Residents frustrated with traffic congestion in Waterdown are a little closer to relief now that the province has given final approval to a new bypass in the quickly growing village.

The province gave a final nod last week to the east-west corridor, otherwise known as the Waterdown bypass. It also denied two citizens appeals for further scrutiny of the bypass’s environment impact.

It’ll still be three or four years before shovels are in the ground for the $45-million bypass, said Coun. Judi Partridge, who represents Ward 15 in Flamborough. But work is officially starting.

Waterdown traffic

Waterdown traffic will soon flow a little differently with the approval of an east-west bypass in the north end of town. (Samantha Craggs/CBC)

“It is good news,” Partridge said. “In fact, since I’ve posted it to Facebook, as people are learning, they’re saying ‘Are there going to be shovels in the ground next year?’”

The bypass in the north end of town is a long, complicated matter dating back about 30 years. City council officially approved the east-west corridor in 2005 as part of a Waterdown/Aldershot transportation study. In 2010, it submitted an environmental assessment to the province.

It submitted another environmental assessment in July 2012, at which time there was a 45-day comment period where residents could ask for further scrutiny from the province. Two groups of residents asked for a more in-depth environmental assessment. After reviewing the requests for more than a year, the province denied those appeals last week.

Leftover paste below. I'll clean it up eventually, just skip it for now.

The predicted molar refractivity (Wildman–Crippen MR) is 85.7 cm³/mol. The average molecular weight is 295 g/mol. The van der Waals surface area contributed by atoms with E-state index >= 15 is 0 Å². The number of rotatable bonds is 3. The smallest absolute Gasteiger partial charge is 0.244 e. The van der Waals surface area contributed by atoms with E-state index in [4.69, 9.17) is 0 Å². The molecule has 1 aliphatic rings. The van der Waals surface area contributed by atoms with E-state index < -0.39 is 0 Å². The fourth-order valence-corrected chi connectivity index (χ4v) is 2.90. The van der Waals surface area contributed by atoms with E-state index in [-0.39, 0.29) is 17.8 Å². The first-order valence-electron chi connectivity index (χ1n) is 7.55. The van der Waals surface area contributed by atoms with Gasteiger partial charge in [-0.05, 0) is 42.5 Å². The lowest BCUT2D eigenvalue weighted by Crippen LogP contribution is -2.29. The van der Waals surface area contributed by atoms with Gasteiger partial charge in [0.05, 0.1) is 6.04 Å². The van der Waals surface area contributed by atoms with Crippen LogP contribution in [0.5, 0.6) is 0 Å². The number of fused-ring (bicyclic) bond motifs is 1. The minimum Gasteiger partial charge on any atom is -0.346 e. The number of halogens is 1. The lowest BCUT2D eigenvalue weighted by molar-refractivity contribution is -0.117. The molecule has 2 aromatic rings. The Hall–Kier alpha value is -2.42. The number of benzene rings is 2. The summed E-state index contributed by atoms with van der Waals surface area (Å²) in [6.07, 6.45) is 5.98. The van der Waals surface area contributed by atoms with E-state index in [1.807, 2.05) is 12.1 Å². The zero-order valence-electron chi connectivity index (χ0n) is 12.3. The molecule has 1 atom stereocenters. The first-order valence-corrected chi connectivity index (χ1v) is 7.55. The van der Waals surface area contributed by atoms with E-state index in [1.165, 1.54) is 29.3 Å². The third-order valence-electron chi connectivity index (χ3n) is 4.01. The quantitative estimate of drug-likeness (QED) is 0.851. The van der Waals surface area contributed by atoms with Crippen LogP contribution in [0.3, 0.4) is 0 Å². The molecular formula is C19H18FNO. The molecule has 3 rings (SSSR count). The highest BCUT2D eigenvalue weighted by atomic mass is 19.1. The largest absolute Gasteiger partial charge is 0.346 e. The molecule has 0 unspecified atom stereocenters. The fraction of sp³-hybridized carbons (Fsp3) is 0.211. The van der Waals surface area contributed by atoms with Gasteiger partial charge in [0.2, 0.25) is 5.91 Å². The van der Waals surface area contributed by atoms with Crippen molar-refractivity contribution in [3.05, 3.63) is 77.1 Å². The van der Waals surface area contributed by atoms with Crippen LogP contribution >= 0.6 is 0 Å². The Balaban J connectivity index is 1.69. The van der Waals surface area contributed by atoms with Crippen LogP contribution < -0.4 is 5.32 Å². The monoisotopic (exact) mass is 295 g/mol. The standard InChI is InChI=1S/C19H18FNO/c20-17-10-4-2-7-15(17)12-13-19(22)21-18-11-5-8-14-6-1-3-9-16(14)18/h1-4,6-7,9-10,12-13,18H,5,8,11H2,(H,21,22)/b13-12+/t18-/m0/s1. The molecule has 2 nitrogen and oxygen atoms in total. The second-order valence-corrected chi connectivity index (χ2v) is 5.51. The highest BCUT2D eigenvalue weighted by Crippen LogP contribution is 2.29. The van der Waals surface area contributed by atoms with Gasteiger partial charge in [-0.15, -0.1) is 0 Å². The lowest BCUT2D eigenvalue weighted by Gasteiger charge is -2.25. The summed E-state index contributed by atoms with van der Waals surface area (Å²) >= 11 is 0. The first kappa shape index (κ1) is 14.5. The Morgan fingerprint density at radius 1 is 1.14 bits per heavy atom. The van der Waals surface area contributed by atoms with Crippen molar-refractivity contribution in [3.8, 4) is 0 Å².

Partridge will meet with city staff in the next two weeks to discuss next steps for the bypass. That will include a detailed design, necessary rezoning, land acquisition and other details.

For many Waterdown residents, it can’t happen fast enough, she said. Developers are building thousands of new homes in Waterdown. In 2011, its population was 17,048 residents, but is expected to grow to 39,400 by 2031.

The population has already grown by about 3,000 people from 2001 to 2011, city data shows. From 2008 until June of this year, 1,130 new homes were built. The growth means traffic is snarled at major intersections in the core, Partridge said.  

Population of Greater Waterdown:

1996 — 11,632

2001 — 14,988

2011 — 17,048

Population projected through the city's Growth Related Development Strategy:

2031 — 39,400

“These traffic issues have gone from being a bit of an irritant in 2006 to being horrendous today,” she said. “Now when we should have had the bypass under construction, it’s been held up for another four years. Meanwhile, development carries on.”

Not everyone is happy about the bypass going forward. Mountain resident Ken Stone appealed the project with David Cohen, and his appeal was denied on Sept. 24.

The project will destroy significant wetland, a woodlot, and a recreational bicycle route along Parkside Drive, the pair said.

They also argued that the bypass would negatively impact the downtown and contribute to urban sprawl.

Stone sees this as a loss for the environment, and for downtown Waterdown.

“We’re disappointed, and we are resigned to it,” said Stone, who also fought the Red Hill Valley Parkway.

Like the parkway battle, this is “the exact same struggle against urban sprawl,” Stone said. “The planet can no longer afford it and neither can the human race.”

The bypass begins at Highway 6 and Concession Road 4 West, heading east and dipping down to Parkside Drive around Grindstone Creek.